Seventy years ago on June 24, North Korean tanks, mobile artillery and infantry units massed just beyond the lightly defended frontier that separated communist North from capitalist South. The war that broke out on June 25, 1950, claimed an estimated 4 million lives – the majority of them civilians – and left the peninsula in ruins.
State-run media quoted Kim Yo Jong, the sister of dictator Kim Jong Un and increasingly powerful in the regime, as saying that the 2018 agreement to ease military tensions on the peninsula was “dead” and that the North was acting after Seoul had failed to stop defectors and human rights activists from floating balloons carrying propaganda leaflets, dollar bills and memory sticks with South Korean television programs over the border into the North.
Seoul has called on the North to adhere to the pact designed to reduce bilateral tensions, but, with the anniversary of the war opening, there are no signs that Pyongyang is in any mood to moderate its behaviour. It is heightening the pressure on the South. This week, North Korean troops have been spotted making preparations to rebuild and return to the 150 emplacements on the border that were torn down under the 2018 agreement. There are reports that anti-aircraft guns are in positions behind the frontline, presumably to shoot down any propaganda balloons that are launched from the South.
On the west coast of the peninsula, the blast doors of artillery positions set into hillsides overlooking the disputed maritime border have been opened. Satellite images of the Sinpo naval shipyard have detected renewed activity at the dock where North Korea’s first ballistic missile-capable submarine is being built, suggesting that sea trials of the vessel might not be far off.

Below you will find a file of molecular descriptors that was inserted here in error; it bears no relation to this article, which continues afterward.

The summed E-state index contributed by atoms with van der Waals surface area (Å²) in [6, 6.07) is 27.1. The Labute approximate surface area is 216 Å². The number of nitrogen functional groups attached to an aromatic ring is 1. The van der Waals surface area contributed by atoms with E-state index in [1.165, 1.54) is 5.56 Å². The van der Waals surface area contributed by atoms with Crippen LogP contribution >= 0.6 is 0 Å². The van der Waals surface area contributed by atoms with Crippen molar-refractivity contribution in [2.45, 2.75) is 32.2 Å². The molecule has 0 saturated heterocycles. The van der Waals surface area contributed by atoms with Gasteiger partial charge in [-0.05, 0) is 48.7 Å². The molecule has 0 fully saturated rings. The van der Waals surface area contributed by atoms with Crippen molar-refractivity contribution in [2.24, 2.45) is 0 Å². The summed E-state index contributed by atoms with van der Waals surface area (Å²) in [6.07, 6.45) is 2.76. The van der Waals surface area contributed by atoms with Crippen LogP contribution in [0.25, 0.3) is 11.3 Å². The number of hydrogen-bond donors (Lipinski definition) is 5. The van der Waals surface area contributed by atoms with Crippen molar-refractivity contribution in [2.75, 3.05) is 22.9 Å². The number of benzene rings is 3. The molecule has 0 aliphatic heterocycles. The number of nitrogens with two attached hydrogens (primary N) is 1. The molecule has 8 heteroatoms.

Most immediately, Pyongyang insists that it will go ahead with the release of its own propaganda bundles aimed at the South. “Both North and South Korean seem to be completely oblivious to what happened here 70 years ago,” said a former high-ranking diplomat. “But in recent days, North Korea has suddenly become completely belligerent and threatening towards the South,” he said, adding that he is really at a loss to explain why or what they think they might be able to achieve.
“These threats are worrying because the North has expanded its military might dramatically over the last few years and I am not sure that we in the South have sufficient defensive capabilities to withstand them at the moment.” The retired diplomat, who also served in South Korean military intelligence, told DW on condition of anonymity that the “weak” response of the government in Seoul led to the provocations. “They seem to be almost apologetic towards the North,” he said. “The North has been sending similar propaganda leaflets into the South for years and we did nothing to retaliate.”
“This government is made up of people who have a track record of being pro-North Korean and I do not understand why they are now apologising for citizens’ groups sending this information into the North,” he said. There are many theories as to why North Korea has suddenly assumed an aggressive posture towards the South once more, said Robert Dujarric, a professor of international relations at the Tokyo campus of Temple University.
— This article has been provided by Deutsche Welle